I am fastening my seat belt for what might be a disappointing Valentine’s Day. As I type this early on Saturday morning (Valentine’s Day), my wife is in the bedroom sleeping very hard. I could say that a very loud sound is emanating from the room, but she is adamant that she does not snore. Tip O’Neill famously said that all politics is local, so I want to categorically declare that absolutely no snoring is going on in my home right now. There is, however, a very loud murmur coming from what I assume might be the wine cooler, which sits in our bedroom (what, yours isn’t?). I must attend to that pesky device later.
Beginning yesterday, erev Valentine’s Day, we both starting coming down with some kind of a virus. Mine fortunately turned out to be only a 24 hour one, but I do fear that Gorgeous might have something more severe. All of yesterday afternoon and evening she complained of chills, a headache, and aches all over her body. It is flu season and all, and the symptoms don’t sound very promising. But being the trained son of a Jewish mother that I am, I made two runs to the deli for matzoh ball soup, purchased the ridiculously expensive homeopathic Zicam, and if you, Dear Reader, will ignore the “medicinal pour” last evening of Crown Royal Black, we both consumed therapeutic hot liquids all day till it was coming out of, well, never mind. Suffice to say that we followed all the rules for fighting a cold that doctors on TV and in the magazines say you should. Although it’s all in the hands of the gods now, we still might sacrifice a virgin cocoa plant later just to keep hope alive.
For most of my early single years, I would holler out my decree to anyone who would listen that Valentine’s Day was nothing more than a ploy to increase sales for flowers, candy, and greetings cards. Only Sweetest Day was worse in terms of sheer commercial transparency. I had many fellow travelers who agreed with me on this. Such was our passion against the alleged holiday that we all met on its very evening to commiserate over beers of our fellowship and solidarity. Well, almost all of us. Sometimes at the last-minute one or two would come up with a lame excuse and not join us — the rat bastards. Nonetheless, our devotion was strong and united.
My rancor for the holiday eased a bit as I got older, settled down, and eventually met someone who actually liked me. It was time to transition from being a stick-in-the-mud to at least try to partake with the whole candy and roses thing. My first wife was huge about birthdays, and I was expected to rise to the occasion for them. On Valentine’s Day she probably had unmet expectations each year, but I tried my best to get into the spirit as well as I could.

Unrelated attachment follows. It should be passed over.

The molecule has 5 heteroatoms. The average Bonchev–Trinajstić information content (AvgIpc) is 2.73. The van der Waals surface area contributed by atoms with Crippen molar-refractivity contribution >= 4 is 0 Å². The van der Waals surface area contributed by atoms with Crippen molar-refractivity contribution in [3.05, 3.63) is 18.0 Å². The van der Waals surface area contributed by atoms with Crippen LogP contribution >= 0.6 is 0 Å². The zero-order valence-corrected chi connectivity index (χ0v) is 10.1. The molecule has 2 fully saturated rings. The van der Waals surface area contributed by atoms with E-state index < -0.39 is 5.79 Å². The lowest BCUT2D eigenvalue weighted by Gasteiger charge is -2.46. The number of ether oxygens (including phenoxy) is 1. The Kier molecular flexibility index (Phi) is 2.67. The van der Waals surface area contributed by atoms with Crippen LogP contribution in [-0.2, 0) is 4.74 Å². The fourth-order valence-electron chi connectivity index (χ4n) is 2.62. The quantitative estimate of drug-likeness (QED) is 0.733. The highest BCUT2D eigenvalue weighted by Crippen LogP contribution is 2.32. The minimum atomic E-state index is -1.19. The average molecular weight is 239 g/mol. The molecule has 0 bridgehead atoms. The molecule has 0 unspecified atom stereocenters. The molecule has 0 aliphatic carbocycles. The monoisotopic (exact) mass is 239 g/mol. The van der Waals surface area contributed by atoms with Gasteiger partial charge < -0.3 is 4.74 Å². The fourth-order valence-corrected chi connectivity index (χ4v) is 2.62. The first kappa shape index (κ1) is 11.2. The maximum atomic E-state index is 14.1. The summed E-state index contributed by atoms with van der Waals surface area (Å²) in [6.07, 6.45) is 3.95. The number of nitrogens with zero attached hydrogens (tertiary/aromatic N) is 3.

When my marriage ended, Valentine’s Day turned into mostly a reminder that I was alone and no longer with anyone. I stayed home and refrained from even going to my favorite watering hole because it would be packed with non-regulars, all out celebrating and sitting on my bar stool. Harrumph.
But with a new marriage to someone wonderful, I have officially transitioned over to the Red Side. I no longer am ambivalent about this one day of the year and its meaning. I am pleased and proud to shower my lovely wife with the same affection that I do on all the other 364 other days of the year. Except on this day I also stimulate the economy a bit. Our plans for today were to have had a picnic breakfast on the beach followed by a folk concert later this evening.
Sadly, Valentine’s Day is much like New Year’s Eve for a professional psychic. Gorgeous, if she’s able to, will no doubt get many calls today from lovelorn clients wishing to know about the intentions of a favored beau, when that handsome man who visits the office every afternoon and flirts will finally ask for a date, and the always difficult “is my husband/wife cheating on me?” On New Year’s Eve it had been our plan to start our evening at 4:00 or 5:00pm, but she kept getting calls clear up to 11:45 until I finally put my foot down and demanded that she stop. Sometimes I feel as I’m married to a family physician with people calling at all hours — except thankfully she actually gets paid for these calls.
Ironically, I ended up marrying a very practical woman who sees Valentine’s Day as a sweet day but nothing more than that. I was under orders not to buy roses today because they’re too expensive (I bought her tulips instead). She also felt that we should have dinner at home before the concert because every restaurant in town will be over-charging for their special dinners. Cupid apparently had a sardonic arrow aimed at me.
I don’t know what kind of Valentine’s Day I’ll end up having today. Instead of a Hallmark Holiday it may turn into a NyQuil Nirvana. But another way of showing your love is to take care of someone, and if there’s a true meaning for Valentine’s Day that probably expresses it the best. In the end it’s not about the cards, the flowers, or the candy it’s about the feelings you have for each other.
Zinc lozenge anyone?